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USDA March 1 Hog Inventories Come In Above Trade Guesses

Hog futures contracts through October surge on expectations of cheaper feed. Deferreds slip on thoughts pork supply will rise.

Published on: Mar 28, 2013

Friday’s much awaited, but generally well-anticipated, USDA Hogs and Pigs Report took second billing on Friday to USDA’s crop reports, particularly the Grain Stocks Report. It showed a considerably larger March 1 corn inventory than expected. The Prospective Plantings Report pegged 2013 corn plantings very near trade expectations.

Those reports point to larger feed supplies and lower costs, which should improve livestock margins. However, consistent pork profits could still be three or four months down the road, with the big wild card being corn prices.

Most hog numbers came in within 1% of average trade guesses in advance of the report. However, most of the deviations that did occur were on the high side of trade guesses. More hogs will be coming. That’s why analysts construe the report as a bit bearish.

ABOVE THE TRADE: Hog futures contracts through October surge on expectations of cheaper feed. Deferreds slip on thoughts pork supply will rise.
ABOVE THE TRADE: Hog futures contracts through October surge on expectations of cheaper feed. Deferreds slip on thoughts pork supply will rise.

Deep deferred lean hogs slipped on thoughts that by autumn pork producers can position to put more pork on the market.

Price impacts were even more dramatic in cattle. Stronger cash cattle trade Friday sparked gains in fed cattle futures, amid market sentiment that packers can offer higher prices for slaughter-ready cattle due to rising retail demand for beef. Feeder cattle futures locked their $3 daily limit higher when USDA’s grain stocks report pointed to larger than expected grain stockpiles. Tumbling feed grain prices, which trim cattle feeding costs, leave feedlots with more dollars to pay for feeder cattle.

The all hog and pig inventory in Friday’s USDA Hogs and Pigs report at 101.5% of the March 1, 2012 value came in a tad bit larger than the average trade guess in advance of the report of 100.7%. The breeding herd inventory, at 100.24% of a year ago come in a tad smaller than the average trade guess of 100.3%.

Hogs to still face price pressure

The hog market needs good news on two fronts to mount much of a rally. One is the persistent perception that pork export demand is soft. Old-man winter keeps refusing to let go his grip on a fair amount of the country north of the Mason-Dixon Line.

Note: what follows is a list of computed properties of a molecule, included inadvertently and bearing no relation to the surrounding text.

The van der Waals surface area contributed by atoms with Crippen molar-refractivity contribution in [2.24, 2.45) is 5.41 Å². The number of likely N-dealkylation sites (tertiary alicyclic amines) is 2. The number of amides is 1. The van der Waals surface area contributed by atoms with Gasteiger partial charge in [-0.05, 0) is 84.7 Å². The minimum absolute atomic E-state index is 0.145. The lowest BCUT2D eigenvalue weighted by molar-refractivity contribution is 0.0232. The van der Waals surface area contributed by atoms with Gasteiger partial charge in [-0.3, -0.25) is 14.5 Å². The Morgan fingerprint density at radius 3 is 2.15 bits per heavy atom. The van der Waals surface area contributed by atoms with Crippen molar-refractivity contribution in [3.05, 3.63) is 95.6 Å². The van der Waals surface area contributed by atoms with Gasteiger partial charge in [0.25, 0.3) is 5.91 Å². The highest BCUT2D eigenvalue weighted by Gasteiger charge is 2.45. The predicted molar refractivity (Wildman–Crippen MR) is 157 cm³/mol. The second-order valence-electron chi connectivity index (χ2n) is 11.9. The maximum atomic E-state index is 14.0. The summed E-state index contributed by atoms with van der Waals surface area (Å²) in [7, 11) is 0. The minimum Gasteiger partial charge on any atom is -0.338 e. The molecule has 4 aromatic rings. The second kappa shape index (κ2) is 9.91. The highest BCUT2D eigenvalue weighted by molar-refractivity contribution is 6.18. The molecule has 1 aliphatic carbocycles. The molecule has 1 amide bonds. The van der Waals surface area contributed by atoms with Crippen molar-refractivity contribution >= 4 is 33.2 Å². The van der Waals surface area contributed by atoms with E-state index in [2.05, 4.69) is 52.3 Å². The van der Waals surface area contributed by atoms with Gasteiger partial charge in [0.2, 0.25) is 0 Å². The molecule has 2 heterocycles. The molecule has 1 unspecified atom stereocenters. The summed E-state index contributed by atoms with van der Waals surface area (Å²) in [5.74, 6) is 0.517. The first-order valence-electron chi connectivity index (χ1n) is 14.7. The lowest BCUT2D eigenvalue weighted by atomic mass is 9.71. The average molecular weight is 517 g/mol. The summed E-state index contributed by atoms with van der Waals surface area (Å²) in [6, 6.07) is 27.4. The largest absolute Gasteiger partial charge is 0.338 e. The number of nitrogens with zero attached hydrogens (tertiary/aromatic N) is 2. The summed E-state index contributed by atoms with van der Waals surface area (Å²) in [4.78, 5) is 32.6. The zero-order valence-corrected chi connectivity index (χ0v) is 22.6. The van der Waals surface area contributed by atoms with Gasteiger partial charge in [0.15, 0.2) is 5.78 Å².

A few warm, sunny days, particularly on a weekend could ignite grilling season, and therefore spark more demand for meat. Grillers will think burgers and steaks. But relatively lower priced pork could well get the bulk of the business, especially in the second wave of grilling season.

Firm evidence of pork export improvement will take longer to surface. Meanwhile, large stocks of pork in cold storage remain a supply damper.

But a couple other supply developments improve intermediate term fundamentals.

First quarter 2013 hog imports from Canada were notably slower compared to the year before. That trims hog and pork supply.

Weekly data from USDA show December through February total hogs and pig imports from Canada down about 9.5% from a year earlier. This will help offset about a third of the gains in the larger December-February pig crop.

The 28.019 million head December-February slaughter was down 1.8% from a year ago, which points to a tighter first quarter supply. One caution is that lower hog slaughter could mean some hogs that might otherwise already be in the cooler or on the dinner plate are still on farms. That’s potential damper.

Female slaughter so far this year has been running below year ago levels. The latest data from University of Missouri, show year-to-date sow slaughter down 1%, while gilt slaughter is down 3.5% from a year ago. Sharply higher sow prices in recent weeks are another indication that producers are gearing up for lower feed prices and higher production in 2014.

Fewer females going to slaughter tightens intermediate pork supply. That can help buoy immediate hog prices. More production from breeding herd expansion in late 2013 and into next year will pressure prices later.

Looking at the numbers

The U.S. inventory of all hogs and pigs on March 1, 2013 was 65.911 million head. This was up 1% from March 1, 2012, but down 1% from December 1, 2012. Breeding inventory, at 5.834 million head, was up slightly from last year, and up slightly from the previous quarter. The market hog inventory, at 60.077 million head, was up 2% from last year, but down 1% from last quarter.

The December 2012 - February 2013 pig crop, at 29.019 million head, was up 2% from 2012. Sows farrowing during this period totaled 2.879 million head, up 1% from 2012. The sows farrowed during this quarter represented 49% of the breeding herd. The average pigs saved per litter was a record high 10.08 for the December - February period, compared to 9.97 last year. Pigs saved per litter by size of operation ranged from 7.50 for operations with 1 to 99 hogs and pigs to 10.10 for operations with more than 5,000 hogs and pigs.

Producers indicate they intend to farrow 2.955 million sows during March-May down 27,000 sows or 1% from 2012. Early intentions for June-August farrowings are 2.905 million sows, vs. 2.928 million last year, down 1%.